Is Meta in trouble? Everyone is mocking social media giant’s strategy
As Meta is losing both users and advertisers, the success of the company’s trip to another dimension remains shrouded in doubt.
A year ago, when Facebook became Meta, excitement filled the air. The company’s value was huge, and investors flocked to join in Mark Zuckerberg’s experiment. But today, things aren’t looking as well for what once was the world’s biggest social media giant.
The financial community is merciless in reminding that Meta’s shares are down 62.3% since January. This converts to a fall in the market value of nearly $570 billion.
Besides, Facebook is also losing users. According to StreetAccount, the number of daily active users in the US and Canada – the social network’s most important markets – shrank from 198 million in mid-2020 to 197 million in the second quarter of this year. Sure, new users keep popping up in other countries, but they’re not as well financially positioned to attract advertisers.
This means advertisers are reducing spending, and investors are actually dumping the stock. Some analysts are even talking about the stock’s “death spiral” – as if the only possible outcome of the current slump is Meta’s death.
And even though Meta is still one of the most profitable business models on the planet, in the world of finance, the biggest problem is the lack of growth. Jeremy Bondy, CEO of app marketing firm Liftoff, says he doesn’t see Zuckerberg winning the next generation – which has moved to TikTok and the gaining popularity BeReal app.
Zuckerberg is fighting back, or at least trying to. But his strategy to dive into the so-called metaverse and convince people to lead parallel lives via avatars and tools such as virtual reality headsets is destined to fail, according to some critics.
To start with, the image quality of the metaverse, Horizon Worlds, looks outdated and certainly doesn’t associate with the future of digital technology. What’s more, for far too many people, the price of new Meta devices seems outrageous.
Spaghetti on the wall
For example, the Meta Quest Pro headset, unveiled on October 11, is priced at $1499.99 and is several times more expensive than the older Quest 2. The new product also lasts only one to two hours on a single charge – so is obviously not accessible to everyone all the time.
What’s probably most important, users are still not flocking to the metaverse. Even though Zuckerberg admits the transition to the metaverse will take years, the current progress is disappointing.
The Wall Street Journal got hold of internal Meta documents and reported on Saturday that Horizon Worlds has not been living up to expectations. Meta initially set a goal of reaching 500,000 monthly active users by the end of 2022 but had to revise the figure to 280,000 in recent weeks.
The current number is less than 200,000, and documents also show that most visitors to Horizon Worlds do not come back to the app after trying it. This means that the user base is actually declining due to low customer retention rates.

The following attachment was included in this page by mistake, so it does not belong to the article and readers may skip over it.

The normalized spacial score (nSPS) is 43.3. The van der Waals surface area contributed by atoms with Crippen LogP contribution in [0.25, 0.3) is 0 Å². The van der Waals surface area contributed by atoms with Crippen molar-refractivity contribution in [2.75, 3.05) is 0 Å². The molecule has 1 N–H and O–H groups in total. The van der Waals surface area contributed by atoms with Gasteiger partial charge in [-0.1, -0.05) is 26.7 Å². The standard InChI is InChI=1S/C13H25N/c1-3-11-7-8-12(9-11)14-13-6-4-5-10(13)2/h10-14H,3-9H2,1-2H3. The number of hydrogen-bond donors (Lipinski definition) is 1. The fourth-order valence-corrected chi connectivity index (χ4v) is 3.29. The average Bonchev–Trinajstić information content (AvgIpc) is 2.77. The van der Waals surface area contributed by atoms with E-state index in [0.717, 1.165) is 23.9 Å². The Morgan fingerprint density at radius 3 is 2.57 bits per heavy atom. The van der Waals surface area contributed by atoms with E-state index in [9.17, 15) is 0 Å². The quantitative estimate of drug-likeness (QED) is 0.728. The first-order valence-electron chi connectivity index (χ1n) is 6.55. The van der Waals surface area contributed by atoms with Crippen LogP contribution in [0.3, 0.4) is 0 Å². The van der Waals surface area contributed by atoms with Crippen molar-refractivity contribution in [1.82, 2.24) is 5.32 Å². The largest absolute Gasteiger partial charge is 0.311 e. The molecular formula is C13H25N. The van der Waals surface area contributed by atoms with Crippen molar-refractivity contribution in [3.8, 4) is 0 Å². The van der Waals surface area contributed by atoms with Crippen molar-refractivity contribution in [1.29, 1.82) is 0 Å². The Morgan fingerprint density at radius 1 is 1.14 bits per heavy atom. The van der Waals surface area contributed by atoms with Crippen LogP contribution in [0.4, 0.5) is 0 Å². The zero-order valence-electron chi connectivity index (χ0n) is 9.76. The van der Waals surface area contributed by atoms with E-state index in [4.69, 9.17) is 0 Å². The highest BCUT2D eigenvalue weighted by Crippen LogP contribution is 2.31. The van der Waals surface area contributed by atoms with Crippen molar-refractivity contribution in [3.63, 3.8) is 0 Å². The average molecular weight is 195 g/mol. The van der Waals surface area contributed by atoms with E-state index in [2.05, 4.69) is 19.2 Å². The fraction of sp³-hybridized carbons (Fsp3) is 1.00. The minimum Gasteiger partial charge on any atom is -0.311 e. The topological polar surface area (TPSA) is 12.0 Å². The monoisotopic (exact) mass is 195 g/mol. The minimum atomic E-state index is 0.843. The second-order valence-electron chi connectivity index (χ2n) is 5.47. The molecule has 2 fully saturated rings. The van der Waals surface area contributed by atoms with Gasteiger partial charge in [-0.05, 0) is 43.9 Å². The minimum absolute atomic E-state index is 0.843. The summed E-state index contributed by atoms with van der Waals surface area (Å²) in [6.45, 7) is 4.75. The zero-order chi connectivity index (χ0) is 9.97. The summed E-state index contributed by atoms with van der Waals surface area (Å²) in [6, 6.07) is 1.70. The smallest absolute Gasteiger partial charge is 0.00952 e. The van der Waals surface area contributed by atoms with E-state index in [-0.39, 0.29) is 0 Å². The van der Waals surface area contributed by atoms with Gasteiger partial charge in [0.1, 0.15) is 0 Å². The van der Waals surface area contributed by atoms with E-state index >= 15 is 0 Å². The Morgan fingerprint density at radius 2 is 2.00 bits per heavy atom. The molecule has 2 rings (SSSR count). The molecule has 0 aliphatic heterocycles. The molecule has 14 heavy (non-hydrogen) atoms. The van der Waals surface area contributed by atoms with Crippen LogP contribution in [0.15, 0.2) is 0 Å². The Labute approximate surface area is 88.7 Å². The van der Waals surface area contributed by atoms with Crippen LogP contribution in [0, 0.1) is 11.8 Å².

Finally, according to Meta’s internal statistics, only 9% of the meta worlds built by creators are ever visited by 50 people or more. Most worlds simply remain empty all the time.
The New York Times has also reported that Meta’s employees are less than enthused about the metaverse and have complained about frequent strategy shifts that seem related to Zuckerberg’s personal wishlist rather than a cohesive plan.
“The current strategy seems to be to release a string of updates to see what might get people interested – a ‘throw spaghetti at the wall and see what sticks’ approach if you will,” Tanya Basu, a reporter at MIT Technology Review, said.
A New Coke problem
A legendary investor Michael Burry, who successfully predicted the collapse of the subprime loan market which then led to the financial crisis of 2008, said on Twitter he thought that Meta now “has a New Coke problem.”
This has to do with a well-known slump in Coca-Cola sales back in 1985, when the company had been losing market share to PepsiCo and decided to make the famous soft drink sweeter – more similar to its rival.
Customers immediately swamped Coca-Cola with thousands of complaints, and 79 days later, the company announced the return of the original formula. Burry seems to suggest Zuckerberg should also offer a mea culpa and shift his focus back to traditional social media.
However, the billionaire is not giving up. According to some observers, the metaverse could actually be revived with a quite simple trick: opening up Horizon Worlds to mobile and desktop users.
In other words, people without an expensive and often too difficult-to-use headset will be able to access the virtual world. Meta already announced it was going ahead with this step.
Of course, it’s an admission that VR headsets aren’t yet as popular as Meta would like them to be. But opening the virtual worlds to the familiar formats sounds a lot more democratizing and affordable to users who aren’t keen to burn hundreds of dollars on tricky devices.
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